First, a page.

Community Health Improvement Programs Mission Statement
To define the role and responsibility of Tufts Medical Center in supporting and sustaining the health and well being of residents in communities that have historic or developing relationships with Tufts Medical Center.
To provide leadership for academic medical centers in the creation of a model that implements a long-term community health agenda.
Tufts Medical Center and its Floating Hospital for Children established the Office of Community Health Programs in 1992 to respond to the challenges of an increasingly complex health care delivery environment, to meet the changing needs of Tufts Medical Center's diverse patient population and to focus on public health and disease prevention.
In 2008, the office changed its name to Community Health Improvement Programs (CHIP) to better reflect our aspirations to improve the health status of our core communities. Community Health Improvement Programs is charged with coordinating and facilitating a range of community-oriented activities, promoting collaborative efforts, and providing technical assistance to Tufts Medical Center departments in their community health outreach and improvement efforts. In addition, CHIP coordinates reporting of the Medical Center's community benefits activities, provides funding and technical support for health education, outreach, and prevention projects at local community-based organizations and health centers, organizes community outreach participation and efforts, and seeks to improve the overall health, well-being and health knowledge of residents in the communities the hospital serves.
Community Health Improvement Programs highlights include:
Asian Health Initiative: The Asian Health Initiative (AHI) identifies public health issues of particular prevalence or concern to the local Asian community and seeks to work collaboratively with local community-based organizations to help address those health issues in a culturally and linguistically appropriate setting. More about AHI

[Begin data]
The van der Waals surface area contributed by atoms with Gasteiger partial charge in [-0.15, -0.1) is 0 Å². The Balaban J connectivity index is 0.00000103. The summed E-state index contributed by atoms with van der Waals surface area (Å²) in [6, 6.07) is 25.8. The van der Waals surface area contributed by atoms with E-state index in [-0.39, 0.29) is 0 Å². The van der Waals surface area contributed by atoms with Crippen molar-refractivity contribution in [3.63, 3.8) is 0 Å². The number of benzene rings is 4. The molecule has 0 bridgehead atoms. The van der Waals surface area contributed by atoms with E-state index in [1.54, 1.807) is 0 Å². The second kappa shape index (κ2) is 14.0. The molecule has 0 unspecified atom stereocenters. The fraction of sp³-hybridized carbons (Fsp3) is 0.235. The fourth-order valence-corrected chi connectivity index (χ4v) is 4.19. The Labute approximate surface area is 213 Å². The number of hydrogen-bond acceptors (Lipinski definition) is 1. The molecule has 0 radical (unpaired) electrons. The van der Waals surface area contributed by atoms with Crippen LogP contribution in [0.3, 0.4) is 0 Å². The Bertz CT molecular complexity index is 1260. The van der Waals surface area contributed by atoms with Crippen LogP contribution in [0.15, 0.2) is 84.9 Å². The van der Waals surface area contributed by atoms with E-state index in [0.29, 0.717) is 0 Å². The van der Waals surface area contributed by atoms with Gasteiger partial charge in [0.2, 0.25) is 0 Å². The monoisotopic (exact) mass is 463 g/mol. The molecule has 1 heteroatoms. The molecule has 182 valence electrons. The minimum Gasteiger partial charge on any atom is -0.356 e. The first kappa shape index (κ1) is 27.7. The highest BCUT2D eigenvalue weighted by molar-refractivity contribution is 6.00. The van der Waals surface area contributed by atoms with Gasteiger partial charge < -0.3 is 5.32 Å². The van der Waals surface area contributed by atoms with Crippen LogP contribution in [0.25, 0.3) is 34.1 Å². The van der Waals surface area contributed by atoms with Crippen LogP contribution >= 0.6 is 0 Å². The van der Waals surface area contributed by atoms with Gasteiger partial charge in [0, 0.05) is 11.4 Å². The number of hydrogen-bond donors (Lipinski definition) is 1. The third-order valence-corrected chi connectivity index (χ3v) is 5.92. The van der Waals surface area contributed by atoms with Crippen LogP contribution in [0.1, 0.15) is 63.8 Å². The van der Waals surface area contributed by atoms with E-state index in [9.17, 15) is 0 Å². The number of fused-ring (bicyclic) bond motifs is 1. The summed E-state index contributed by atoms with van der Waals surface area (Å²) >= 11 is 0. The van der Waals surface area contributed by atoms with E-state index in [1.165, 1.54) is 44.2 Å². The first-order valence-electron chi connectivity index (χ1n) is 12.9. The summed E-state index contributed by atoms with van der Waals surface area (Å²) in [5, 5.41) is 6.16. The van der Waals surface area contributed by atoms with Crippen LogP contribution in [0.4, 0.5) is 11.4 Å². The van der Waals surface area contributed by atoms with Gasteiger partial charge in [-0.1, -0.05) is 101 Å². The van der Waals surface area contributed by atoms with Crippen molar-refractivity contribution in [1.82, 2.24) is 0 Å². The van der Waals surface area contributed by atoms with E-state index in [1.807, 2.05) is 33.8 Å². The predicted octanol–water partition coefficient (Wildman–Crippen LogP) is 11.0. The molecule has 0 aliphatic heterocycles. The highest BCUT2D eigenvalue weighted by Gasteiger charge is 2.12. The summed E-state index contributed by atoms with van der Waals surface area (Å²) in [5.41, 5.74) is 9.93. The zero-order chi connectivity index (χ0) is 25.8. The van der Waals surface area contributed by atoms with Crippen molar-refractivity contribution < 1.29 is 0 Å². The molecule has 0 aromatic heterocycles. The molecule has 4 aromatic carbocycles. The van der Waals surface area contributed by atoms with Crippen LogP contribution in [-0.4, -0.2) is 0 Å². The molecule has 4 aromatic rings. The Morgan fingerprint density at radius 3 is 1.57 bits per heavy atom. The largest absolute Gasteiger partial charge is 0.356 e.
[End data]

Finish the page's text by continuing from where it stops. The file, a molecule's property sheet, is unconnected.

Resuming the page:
Dorchester Health Initiative: Tufts Medical Center established the Dorchester Health Initiative (DHI) to address health issues disproportionately affecting residents of the various Dorchester neighborhoods by providing support for programs addressing identified priority health needs in the Dorchester community. More about DHI
Parent-to-Parent: Parent-to-Parent (P2P) is a partnership between Tufts Medical Center and program sites in the Dorchester and Chinatown neighborhoods of Boston as well as the South Shore, primarily Quincy. The main goal of P2P is to reduce infant mortality and morbidity by improving access to health care and information for pregnant women and their children. More about P2P
Asthma Prevention and Management Initiative: Tufts Medical Center and the Floating Hospital for Children launched an Asthma Prevention and Management Initiative (APMI) to reduce health disparities in the Asian community. The program works with asthmatic youth who attend the Josiah Quincy Elementary School and the Josiah Quincy Upper School, as well as patients of Tufts Medical Center's Asian Pediatric and Adolescent Clinical Services Program. Recently, APMI has included Boston Chinatown Neighborhood Center and the Kwong Kow Chinese School as additional community collaborations. As part of a three-year grant from the Blue Cross Blue Shield of Massachusetts Foundation, the initiative aims to improve the functional outcomes of school-age children with asthma and decrease overall utilization of acute care services for asthma-related problems.
For more information, contact Ana Cambonchi, APMI Program Manager, Phone: (617) 636-1339, Email: email@example.com or May Chin, APMI Program Consultant, Email: firstname.lastname@example.org.